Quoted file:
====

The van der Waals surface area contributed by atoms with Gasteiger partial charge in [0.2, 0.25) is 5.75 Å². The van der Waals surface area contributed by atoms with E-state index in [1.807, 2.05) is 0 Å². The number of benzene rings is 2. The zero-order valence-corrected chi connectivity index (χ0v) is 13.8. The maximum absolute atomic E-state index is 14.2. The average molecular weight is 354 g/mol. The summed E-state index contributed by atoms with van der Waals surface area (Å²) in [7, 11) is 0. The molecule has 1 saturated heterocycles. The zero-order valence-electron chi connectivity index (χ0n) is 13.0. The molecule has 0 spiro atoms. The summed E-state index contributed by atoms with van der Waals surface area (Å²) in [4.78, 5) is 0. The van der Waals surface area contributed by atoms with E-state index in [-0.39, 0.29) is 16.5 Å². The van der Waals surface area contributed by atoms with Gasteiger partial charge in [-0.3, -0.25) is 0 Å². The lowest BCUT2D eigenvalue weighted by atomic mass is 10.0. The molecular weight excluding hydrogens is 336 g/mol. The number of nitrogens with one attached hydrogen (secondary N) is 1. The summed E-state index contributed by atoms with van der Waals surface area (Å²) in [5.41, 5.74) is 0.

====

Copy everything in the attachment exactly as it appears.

The van der Waals surface area contributed by atoms with Gasteiger partial charge in [0.2, 0.25) is 5.75 Å². The van der Waals surface area contributed by atoms with E-state index in [1.807, 2.05) is 0 Å². The number of benzene rings is 2. The zero-order valence-corrected chi connectivity index (χ0v) is 13.8. The maximum absolute atomic E-state index is 14.2. The average molecular weight is 354 g/mol. The summed E-state index contributed by atoms with van der Waals surface area (Å²) in [7, 11) is 0. The molecule has 1 saturated heterocycles. The zero-order valence-electron chi connectivity index (χ0n) is 13.0. The molecule has 0 spiro atoms. The summed E-state index contributed by atoms with van der Waals surface area (Å²) in [4.78, 5) is 0. The van der Waals surface area contributed by atoms with E-state index in [-0.39, 0.29) is 16.5 Å². The van der Waals surface area contributed by atoms with Gasteiger partial charge in [-0.3, -0.25) is 0 Å². The lowest BCUT2D eigenvalue weighted by atomic mass is 10.0. The molecular weight excluding hydrogens is 336 g/mol. The number of nitrogens with one attached hydrogen (secondary N) is 1. The summed E-state index contributed by atoms with van der Waals surface area (Å²) in [5.41, 5.74) is 0.